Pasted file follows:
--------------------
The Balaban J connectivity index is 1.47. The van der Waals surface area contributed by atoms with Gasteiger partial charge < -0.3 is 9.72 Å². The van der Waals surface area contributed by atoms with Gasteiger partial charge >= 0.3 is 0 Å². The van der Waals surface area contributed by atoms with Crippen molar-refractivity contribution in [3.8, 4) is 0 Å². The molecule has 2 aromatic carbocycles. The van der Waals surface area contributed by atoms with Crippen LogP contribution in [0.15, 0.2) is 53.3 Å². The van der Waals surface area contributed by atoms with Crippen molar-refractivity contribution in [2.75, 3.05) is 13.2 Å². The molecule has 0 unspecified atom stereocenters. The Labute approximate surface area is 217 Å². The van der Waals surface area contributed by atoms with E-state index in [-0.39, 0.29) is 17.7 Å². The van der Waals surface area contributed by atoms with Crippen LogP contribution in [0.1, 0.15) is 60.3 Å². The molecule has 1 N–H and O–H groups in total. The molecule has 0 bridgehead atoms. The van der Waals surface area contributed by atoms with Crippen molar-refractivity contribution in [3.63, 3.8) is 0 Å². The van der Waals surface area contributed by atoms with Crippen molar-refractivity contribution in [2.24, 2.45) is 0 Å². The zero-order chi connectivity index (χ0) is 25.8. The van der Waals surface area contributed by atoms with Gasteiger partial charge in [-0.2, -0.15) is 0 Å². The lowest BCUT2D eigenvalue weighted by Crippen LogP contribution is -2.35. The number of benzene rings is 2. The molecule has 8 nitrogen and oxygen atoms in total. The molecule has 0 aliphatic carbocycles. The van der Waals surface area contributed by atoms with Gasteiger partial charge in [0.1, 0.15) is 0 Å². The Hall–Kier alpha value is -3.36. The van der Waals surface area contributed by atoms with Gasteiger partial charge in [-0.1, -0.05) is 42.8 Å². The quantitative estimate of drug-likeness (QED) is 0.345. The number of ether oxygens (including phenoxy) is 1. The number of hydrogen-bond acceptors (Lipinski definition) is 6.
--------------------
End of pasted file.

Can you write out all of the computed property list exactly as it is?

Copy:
The Balaban J connectivity index is 1.47. The van der Waals surface area contributed by atoms with Gasteiger partial charge < -0.3 is 9.72 Å². The van der Waals surface area contributed by atoms with Gasteiger partial charge >= 0.3 is 0 Å². The van der Waals surface area contributed by atoms with Crippen molar-refractivity contribution in [3.8, 4) is 0 Å². The molecule has 2 aromatic carbocycles. The van der Waals surface area contributed by atoms with Crippen LogP contribution in [0.15, 0.2) is 53.3 Å². The van der Waals surface area contributed by atoms with Crippen molar-refractivity contribution in [2.75, 3.05) is 13.2 Å². The molecule has 0 unspecified atom stereocenters. The Labute approximate surface area is 217 Å². The van der Waals surface area contributed by atoms with E-state index in [-0.39, 0.29) is 17.7 Å². The van der Waals surface area contributed by atoms with Crippen LogP contribution in [0.1, 0.15) is 60.3 Å². The molecule has 1 N–H and O–H groups in total. The molecule has 0 bridgehead atoms. The van der Waals surface area contributed by atoms with Crippen molar-refractivity contribution in [3.63, 3.8) is 0 Å². The van der Waals surface area contributed by atoms with Crippen molar-refractivity contribution in [2.24, 2.45) is 0 Å². The zero-order chi connectivity index (χ0) is 25.8. The van der Waals surface area contributed by atoms with Gasteiger partial charge in [-0.2, -0.15) is 0 Å². The lowest BCUT2D eigenvalue weighted by Crippen LogP contribution is -2.35. The number of benzene rings is 2. The molecule has 8 nitrogen and oxygen atoms in total. The molecule has 0 aliphatic carbocycles. The van der Waals surface area contributed by atoms with Gasteiger partial charge in [0.1, 0.15) is 0 Å². The Hall–Kier alpha value is -3.36. The van der Waals surface area contributed by atoms with Gasteiger partial charge in [-0.1, -0.05) is 42.8 Å². The quantitative estimate of drug-likeness (QED) is 0.345. The number of ether oxygens (including phenoxy) is 1. The number of hydrogen-bond acceptors (Lipinski definition) is 6.